Tenors/basses (to the sopranos/altos):

I ain't the best, But sure I ain't the worst, neither.

In a way, the words here stand for Letty's amused but standoffish attitude towards the cowboys and the men's invitations to her to dance.

The most challenging scene was the big storm scene (the "norther"). For one thing, it's quite long—several minutes—and so the pacing must be careful (don't peak too soon or for too long, in other words). The music must rise to the power of the film's visual climax, which is always a great challenge. Musically, the melodic and harmonic material should build steadily while not becoming redundant, and it should closely track the developing emotions of the characters. EL: What interests you about the relationship between music and cinema? AS: Music and cinema share a fundamental trait: both unfold in time. You can't listen to a piece of music or see a film without seeing it front to back. Even if the order of the film or the music is deliberately reversed, you still experience that order from front to back when listening or watching, and so it is still linear. Composers think in terms of filling time, and questions of proportion and pacing in music parallel what directors think about, as well. What I try to do in my silent film scores is to track the emotional and dramatic essence of a film as closely as possible while honoring music's own special rhetoric.

Secondly, I have always found that most of my musical ideas and pieces spring from a visual stimulus - a painting, sculpture, photograph, or even a remembered image - and so the visual appearance of silent films also suggest musical analogues to me. Video stimulates audio, you might say, although the resulting audio feeds back into and informs the video. This two-way street, this mutual influence, fascinates me.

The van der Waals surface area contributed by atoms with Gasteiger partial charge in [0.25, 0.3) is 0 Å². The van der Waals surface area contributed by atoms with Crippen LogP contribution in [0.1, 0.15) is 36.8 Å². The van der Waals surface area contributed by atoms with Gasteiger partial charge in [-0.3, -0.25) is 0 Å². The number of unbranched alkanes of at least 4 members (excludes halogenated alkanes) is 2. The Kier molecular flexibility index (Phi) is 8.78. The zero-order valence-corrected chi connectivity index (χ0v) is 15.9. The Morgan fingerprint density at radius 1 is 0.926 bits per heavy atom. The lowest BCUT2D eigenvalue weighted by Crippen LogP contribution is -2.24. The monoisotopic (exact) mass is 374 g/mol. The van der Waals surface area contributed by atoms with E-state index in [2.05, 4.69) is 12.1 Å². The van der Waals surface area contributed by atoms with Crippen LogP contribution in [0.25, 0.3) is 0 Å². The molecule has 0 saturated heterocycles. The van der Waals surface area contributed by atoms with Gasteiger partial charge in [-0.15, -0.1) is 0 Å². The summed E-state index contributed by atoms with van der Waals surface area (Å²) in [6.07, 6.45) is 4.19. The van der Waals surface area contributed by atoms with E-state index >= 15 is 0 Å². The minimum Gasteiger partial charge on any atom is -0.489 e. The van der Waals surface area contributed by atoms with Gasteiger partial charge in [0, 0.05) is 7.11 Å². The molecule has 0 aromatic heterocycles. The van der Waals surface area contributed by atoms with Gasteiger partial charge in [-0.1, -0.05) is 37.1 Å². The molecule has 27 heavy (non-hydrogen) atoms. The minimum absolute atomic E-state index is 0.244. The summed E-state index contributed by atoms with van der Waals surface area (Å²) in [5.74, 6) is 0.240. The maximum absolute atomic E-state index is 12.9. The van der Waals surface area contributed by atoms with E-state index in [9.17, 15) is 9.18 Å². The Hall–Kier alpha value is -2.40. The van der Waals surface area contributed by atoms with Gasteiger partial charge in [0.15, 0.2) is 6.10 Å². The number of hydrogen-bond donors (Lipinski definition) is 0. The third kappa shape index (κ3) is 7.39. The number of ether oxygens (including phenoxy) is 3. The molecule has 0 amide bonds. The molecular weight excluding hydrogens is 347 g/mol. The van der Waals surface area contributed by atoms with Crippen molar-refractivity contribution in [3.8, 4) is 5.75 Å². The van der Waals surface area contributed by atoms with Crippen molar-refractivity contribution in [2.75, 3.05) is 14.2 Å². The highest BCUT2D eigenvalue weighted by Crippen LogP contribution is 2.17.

EL: Who is your favorite classical musician, and who is your favorite contemporary musician?

AS: If you're talking about "old" composers, it's Beethoven. Among "new" composers, I don't really have a single favorite, although I admire such composers as John Adams, Thomas Ades, Kaija Saariaho, and Chen Yi. I also have an ongoing research interest in Greek composer Mikis Theodorakis. He is best known to American audiences as the composer for the film Zorba the Greek. But he is also a classical composer, with operas, chamber music, and orchestral pieces. There are many, many others working in all areas of music who produce exceptionally fine work: it's an exciting time to be in the field!

EL: If you won the lottery tomorrow and could fund your dream project, writing a new score for any film, what would it be?

AS: Well, I'd like to do a big historical epic for an equally big orchestra, something such as Ben-Hur or Abel Gance's multi-hour Napoleon. I'd also like the chance to conduct the orchestra. I'll be conducting the National Gallery of Art Chamber Orchestra in two new short Civil War film scores of mine on October 20, and this will be a great challenge!

The Wind cineconcert is on Sunday, May 19, 2013 at 3pm in American Art's McEvoy Auditorium. This program is jointly presented with the National Portrait Gallery. Free tickets distributed in the G Street lobby 30 minutes before the start of the program (limit two per person).

Posted by Jeff on May 16, 2013 in Post It